It might be suggested that in auditory experience elements of the material world are not apparent to us in the way they are in vision and touch, and that this constitutes a shortcoming in the kind of cognitive contact with the world provided by auditory perception. I develop this suggestion, and then set out a way of thinking about the appearances of sound-producing events that might provide a response.
The contribution of recent theories of sound and audition has been extremely significant for the development of a philosophy of auditory perception; however, none tackle the question of how our consciousness of auditory states arises. My goal is to show how consciousness about our auditory experience gets triggered. I examine a range of auditory mental phenomena to show how we are able to capture qualitative distinctions of auditory sensations. I argue that our consciousness of auditory states consists in having thoughts (...) that organize our experience. Although my proposals could be adapted to fit with other theories of consciousness, here I expand David Rosenthal’s high-order-thought theory and his quality-space theory, and show their usefulness for analyzing our auditory experience. I use quality-space to account for pitch, timbre, loudness, and sound location. I further show that our high-order-thoughts capture qualitative aspects of our auditory sensations. I conclude by demonstrating how a hypothetical listener in possession of a refined vocabulary describes and reports her high-order-thoughts about her musical experience. (shrink)
The contribution analyses (self-)descriptions of hearing experiences articulated by cochlear implant (CI) users through internet blogs. These auto-medial testimonies (Dünne/Moser) are understood as elements of an individuation process that reciprocally produces the CI-user as well as the CI itself. The analysis therefore focuses on those acoustic effects that are established by the CI, its first activation and the further mapping or adaptation processes as well as early CI-hearing experiences and subsequent listening exercises. It can thus be shown how the cultural (...) practice of hearing/non-hearing is produced within a specific socio-technical arrangement. (shrink)
There is one character too many in the triad sound, event source, thing source. As there are neither phenomenological nor metaphysical grounds for distinguishing sounds and sound sources, we propose to identify them.
Pitch is an audible quality of sound which can be explained not only in terms of strong correlation with sound waves’ properties, but also by a neat correlation to the properties of the sounding object. This seems to be in favour of the theory of sound labelled “distal view”, according to which sound is the vibration of the sounding object.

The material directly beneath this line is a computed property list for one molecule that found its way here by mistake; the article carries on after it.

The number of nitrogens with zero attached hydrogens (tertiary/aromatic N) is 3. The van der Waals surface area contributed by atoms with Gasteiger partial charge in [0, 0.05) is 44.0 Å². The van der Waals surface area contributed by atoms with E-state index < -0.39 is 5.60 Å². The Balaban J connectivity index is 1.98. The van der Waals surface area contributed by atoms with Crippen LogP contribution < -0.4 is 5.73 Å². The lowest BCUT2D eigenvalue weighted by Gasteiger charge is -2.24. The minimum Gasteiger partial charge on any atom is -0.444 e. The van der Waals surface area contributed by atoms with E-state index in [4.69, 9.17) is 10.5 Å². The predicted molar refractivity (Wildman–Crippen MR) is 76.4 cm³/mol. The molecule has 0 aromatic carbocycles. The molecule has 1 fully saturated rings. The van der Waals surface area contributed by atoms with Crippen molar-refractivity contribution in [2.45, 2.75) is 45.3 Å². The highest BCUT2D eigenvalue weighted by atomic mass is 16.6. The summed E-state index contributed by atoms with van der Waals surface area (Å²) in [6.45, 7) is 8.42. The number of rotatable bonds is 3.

In this paper I consider two related issues raised by Aristotle 's treatment of hearing and sounds. The first concerns the kinds of changes Aristotle takes to occur, in both perceptual medium and sense organs, when a perceiver hears a sounding object. The second issue concerns Aristotle 's views on the nature and location of the proper objects of auditory perception. I argue that Aristotle 's views on these topics are not what they have sometimes been taken to be, and (...) that when rightly understood they compare favourably in many respects with leading contemporary accounts. (shrink)
Hearing and auditory perception are rapidly developing topics in the philosophy of perception. Recent work has focused on characterizing what we hear and on similarities and differences between audition and other modalities. Future work should address how theorizing about audition impacts theorizing about perception more generally. This entry concerns questions about the objects and contents of hearing. It includes discussion of the spatial content of audition, of the role of time and pitch in the individuation of auditory objects, and of (...) audition's role in the perception of speech. (shrink)
Ancient mythology related music to pain in a twofold way. Pain is the punishment inflicted for producing inferior music: the fate of Marsyas; music is sublimation of pain: the achievement of Orpheus and of Philomela. Both aspects have played defining roles in Western musical culture. Pain’s natural expression is the scream. To be present in music at all, pain needs to be transformed. So even where music expresses pain, at the same time it appeases that very pain. Unlike the scream, (...) musical dissonance is articulate. While pain’s presence in music has to be mediated and in a way remote, it can be more differentiated than any immediate natural expression of it. Pain itself offers no structure to those who are overcome by it; rather it tends to disintegrate their lives. Music, on the other hand, is audible order in time. Such order may thus appear to be merely imposed on pain; yet it can also reveal something about pain by way of contextualizing it. (shrink)
Listening to speech in a language you know differs phenomenologically from listening to speech in an unfamiliar language, a fact often exploited in debates about the phenomenology of thought and cognition. It is plausible that the difference is partly perceptual. Some contend that hearing familiar language involves auditory perceptual awareness of meanings or semantic properties of spoken utterances; but if this were so, there must be something distinctive it is like auditorily to perceptually experience specific meanings of spoken utterances. However, (...) an argument from homophony shows that auditory experiences do not resolve differences in meaning not marked by differences in sound. I propose an alternative explanation of the perceptual phenomenal difference in terms of perceptual awareness of language-specific but non-semantic features. (shrink)
Sounds are audible, and sound sources are audible. What is the audible relation between audible sounds and audible sources? Common talk and philosophy suggest three candidates. The first is that sounds audibly are properties instantiated by their sources. I argue that sounds are audible individuals and thus are not audibly instantiated by audible sources. The second is that sounds audibly are effects of their sources. I argue that auditory experience presents no compelling evidence that sounds audibly are causally related to (...) audible sources. The third is that sounds audibly are related mereologically to their sources. I present and offer a defence of this third candidate. (shrink)